Will spaying or neutering reduce your cat’s aggression?

Will spaying or neutering stop your cat’s aggression? In veterinary practice, it is common to suggest neutering toms whenever they show any kind of aggression. This is probably because neutering a cat is a reasonable thing to do, regardless of how aggressive the cat is.

Aggressive intact male cat
Neutering stops male cats from fighting. Photo © Irina Schmidt

But due to some trivial issues motivated by sensitivity, humane concerns, or pride, neutering or spaying is often questioned by pet owners as unnecessary and “unlikely to work.” What is the truth? Can spaying or neutering a cat really help to reduce its aggression?

ANSWER: It certainly can! While nothing is guaranteed, most cats become significantly calmer after such surgery. However, the real underlying cause of aggression may still have to be addressed.

To be succinct, it depends on what causes your cat’s aggression and what other things you are willing to do.

  • If your male cat is aggressive towards other cats, neutering is an extremely effective way to stop it. Inter-cat aggression is usually territorial or sexual. These types of aggression are primarily triggered by the hormone called testosterone, which is produced in testes. When there are no testes, testosterone levels drop significantly and aggression may disappear as instantaneously as waving a magic wand. However, it isn’t guaranteed. A cat who’s been aggressive for years may have habituated to be one, thus some behavioral and environmental modification will be necessary.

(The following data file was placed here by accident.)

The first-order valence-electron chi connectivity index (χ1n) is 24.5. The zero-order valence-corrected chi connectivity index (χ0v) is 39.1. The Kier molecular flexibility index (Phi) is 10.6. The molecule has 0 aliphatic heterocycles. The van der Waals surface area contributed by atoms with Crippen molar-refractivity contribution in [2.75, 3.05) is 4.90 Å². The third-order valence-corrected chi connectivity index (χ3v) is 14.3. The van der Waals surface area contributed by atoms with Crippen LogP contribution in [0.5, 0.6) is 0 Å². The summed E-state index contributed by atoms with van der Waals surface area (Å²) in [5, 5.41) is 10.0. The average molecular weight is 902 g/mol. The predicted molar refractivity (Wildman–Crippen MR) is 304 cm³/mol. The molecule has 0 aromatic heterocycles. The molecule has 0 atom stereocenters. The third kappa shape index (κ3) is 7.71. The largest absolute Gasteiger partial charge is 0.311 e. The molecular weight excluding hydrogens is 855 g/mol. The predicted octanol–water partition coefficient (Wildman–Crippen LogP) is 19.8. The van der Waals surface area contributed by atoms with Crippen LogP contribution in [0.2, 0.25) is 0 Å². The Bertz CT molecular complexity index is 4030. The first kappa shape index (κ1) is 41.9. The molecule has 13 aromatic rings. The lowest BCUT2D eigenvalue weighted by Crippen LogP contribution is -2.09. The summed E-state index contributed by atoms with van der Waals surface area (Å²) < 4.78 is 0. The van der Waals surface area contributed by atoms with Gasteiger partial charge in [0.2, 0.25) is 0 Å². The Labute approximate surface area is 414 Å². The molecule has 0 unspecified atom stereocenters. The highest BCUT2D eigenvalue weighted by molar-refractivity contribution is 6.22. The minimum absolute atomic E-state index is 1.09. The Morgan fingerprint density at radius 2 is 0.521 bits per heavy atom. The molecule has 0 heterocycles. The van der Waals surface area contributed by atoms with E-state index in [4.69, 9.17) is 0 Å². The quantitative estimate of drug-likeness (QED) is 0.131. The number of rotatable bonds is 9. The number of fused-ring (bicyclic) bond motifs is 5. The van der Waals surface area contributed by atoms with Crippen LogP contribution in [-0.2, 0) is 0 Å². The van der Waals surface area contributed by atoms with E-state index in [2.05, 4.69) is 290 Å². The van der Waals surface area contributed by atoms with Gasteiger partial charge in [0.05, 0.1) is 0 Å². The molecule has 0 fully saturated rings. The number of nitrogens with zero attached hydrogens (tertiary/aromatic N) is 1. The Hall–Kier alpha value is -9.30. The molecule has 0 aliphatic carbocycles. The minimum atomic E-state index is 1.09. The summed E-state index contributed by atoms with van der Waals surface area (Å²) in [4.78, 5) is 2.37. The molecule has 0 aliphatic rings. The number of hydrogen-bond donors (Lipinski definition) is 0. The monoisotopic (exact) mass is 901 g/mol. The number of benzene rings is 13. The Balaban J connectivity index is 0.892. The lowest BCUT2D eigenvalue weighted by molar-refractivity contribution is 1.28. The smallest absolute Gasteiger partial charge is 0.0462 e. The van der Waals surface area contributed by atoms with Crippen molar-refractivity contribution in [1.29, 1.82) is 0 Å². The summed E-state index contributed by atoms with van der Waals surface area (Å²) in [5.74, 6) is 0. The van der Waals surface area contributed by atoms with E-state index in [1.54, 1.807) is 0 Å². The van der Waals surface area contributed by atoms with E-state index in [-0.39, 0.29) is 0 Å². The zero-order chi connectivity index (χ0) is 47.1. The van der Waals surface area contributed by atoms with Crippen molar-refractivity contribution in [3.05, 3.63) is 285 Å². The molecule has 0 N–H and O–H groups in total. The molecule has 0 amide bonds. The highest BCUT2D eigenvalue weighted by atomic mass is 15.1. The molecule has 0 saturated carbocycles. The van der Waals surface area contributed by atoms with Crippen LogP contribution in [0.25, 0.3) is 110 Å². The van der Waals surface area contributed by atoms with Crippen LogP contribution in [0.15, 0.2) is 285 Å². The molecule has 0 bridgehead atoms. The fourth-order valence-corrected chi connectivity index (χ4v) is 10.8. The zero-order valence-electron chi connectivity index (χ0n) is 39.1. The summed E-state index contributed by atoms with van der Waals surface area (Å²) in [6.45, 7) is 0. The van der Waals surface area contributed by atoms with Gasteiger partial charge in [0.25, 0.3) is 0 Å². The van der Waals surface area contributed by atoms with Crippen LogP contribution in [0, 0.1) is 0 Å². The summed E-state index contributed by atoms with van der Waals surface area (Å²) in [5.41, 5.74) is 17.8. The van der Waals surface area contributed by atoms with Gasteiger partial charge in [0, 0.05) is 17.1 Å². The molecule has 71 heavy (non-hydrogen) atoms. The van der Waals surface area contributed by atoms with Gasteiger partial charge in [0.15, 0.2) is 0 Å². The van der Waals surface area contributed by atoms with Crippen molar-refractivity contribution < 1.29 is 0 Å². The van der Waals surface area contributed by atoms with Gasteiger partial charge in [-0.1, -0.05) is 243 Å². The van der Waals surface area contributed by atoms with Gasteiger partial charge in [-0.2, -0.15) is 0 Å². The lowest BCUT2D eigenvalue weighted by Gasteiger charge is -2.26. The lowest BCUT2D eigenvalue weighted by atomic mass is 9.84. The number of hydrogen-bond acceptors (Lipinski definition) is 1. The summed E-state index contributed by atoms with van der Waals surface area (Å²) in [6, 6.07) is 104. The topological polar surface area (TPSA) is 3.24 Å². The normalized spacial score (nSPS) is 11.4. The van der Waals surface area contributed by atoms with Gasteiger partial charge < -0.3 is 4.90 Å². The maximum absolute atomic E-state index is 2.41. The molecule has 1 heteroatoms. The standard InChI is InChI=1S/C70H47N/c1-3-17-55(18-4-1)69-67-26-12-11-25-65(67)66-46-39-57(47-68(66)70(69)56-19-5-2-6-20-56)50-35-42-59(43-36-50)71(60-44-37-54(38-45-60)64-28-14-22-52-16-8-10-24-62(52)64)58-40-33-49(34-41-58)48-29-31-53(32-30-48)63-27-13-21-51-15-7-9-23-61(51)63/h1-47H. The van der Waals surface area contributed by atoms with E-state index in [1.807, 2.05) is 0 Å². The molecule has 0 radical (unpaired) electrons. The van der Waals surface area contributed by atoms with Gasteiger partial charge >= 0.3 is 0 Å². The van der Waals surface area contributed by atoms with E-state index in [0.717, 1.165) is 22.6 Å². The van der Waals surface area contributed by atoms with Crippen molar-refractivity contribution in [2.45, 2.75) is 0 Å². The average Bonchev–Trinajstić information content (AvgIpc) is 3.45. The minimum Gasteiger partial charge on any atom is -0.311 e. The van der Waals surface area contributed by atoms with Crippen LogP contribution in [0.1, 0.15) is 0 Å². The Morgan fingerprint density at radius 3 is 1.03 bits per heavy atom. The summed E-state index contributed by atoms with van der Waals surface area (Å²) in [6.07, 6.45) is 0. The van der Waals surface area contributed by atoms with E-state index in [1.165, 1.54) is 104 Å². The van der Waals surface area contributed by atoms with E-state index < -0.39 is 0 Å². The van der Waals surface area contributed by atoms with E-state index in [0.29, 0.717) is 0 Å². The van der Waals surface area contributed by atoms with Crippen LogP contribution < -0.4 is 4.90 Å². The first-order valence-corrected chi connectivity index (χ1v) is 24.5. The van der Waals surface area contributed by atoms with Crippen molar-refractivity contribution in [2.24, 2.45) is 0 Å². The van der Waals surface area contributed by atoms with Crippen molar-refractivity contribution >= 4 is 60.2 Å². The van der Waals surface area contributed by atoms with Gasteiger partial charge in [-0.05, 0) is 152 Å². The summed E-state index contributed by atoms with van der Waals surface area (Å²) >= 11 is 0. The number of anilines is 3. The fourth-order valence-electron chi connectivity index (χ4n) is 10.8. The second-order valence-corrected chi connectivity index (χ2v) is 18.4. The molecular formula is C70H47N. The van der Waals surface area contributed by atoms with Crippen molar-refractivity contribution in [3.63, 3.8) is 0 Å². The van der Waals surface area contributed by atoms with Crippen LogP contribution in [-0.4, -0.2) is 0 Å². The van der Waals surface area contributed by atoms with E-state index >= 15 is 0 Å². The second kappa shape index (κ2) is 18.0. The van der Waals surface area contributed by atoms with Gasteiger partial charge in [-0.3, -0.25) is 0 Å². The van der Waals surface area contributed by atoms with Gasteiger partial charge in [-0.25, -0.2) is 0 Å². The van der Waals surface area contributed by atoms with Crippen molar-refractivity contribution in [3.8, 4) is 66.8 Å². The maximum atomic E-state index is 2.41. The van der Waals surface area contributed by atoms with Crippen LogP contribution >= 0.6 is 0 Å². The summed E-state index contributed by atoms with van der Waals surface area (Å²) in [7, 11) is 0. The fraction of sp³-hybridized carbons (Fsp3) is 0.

• Female cats rarely show sexual and hormonally-regulated aggression. The only cases are associated with copulation strategies or when she must defend her kittens. Thus, spaying is not directly related to their aggression levels. But if your female cat is aggressive during her heat cycle, spaying her will stop the misery.
  • Hormones in a cat that attacks people, regardless of its gender, are not the primary cause of its actions. Spaying or neutering will make your cat calmer and tolerate handling better. However, if there is underlying fear, pain, or stress, the surgery alone is unlikely to stop aggression. It helps, but, for example, if your cat attacks you out of fear, he will still be afraid of you after his testes are gone.

Nevertheless, in any case, it’s very hard to stop a cat from being aggressive without fixing them. This is especially true for males.

It is possible to have a non-aggressive, intact male cat if you prevent him from wandering and meeting other males. But to be honest, that is an everyday struggle that should be reserved for cat breeders.

If you have a family pet, spaying or neutering your cat is probably the best thing to do—for both of you.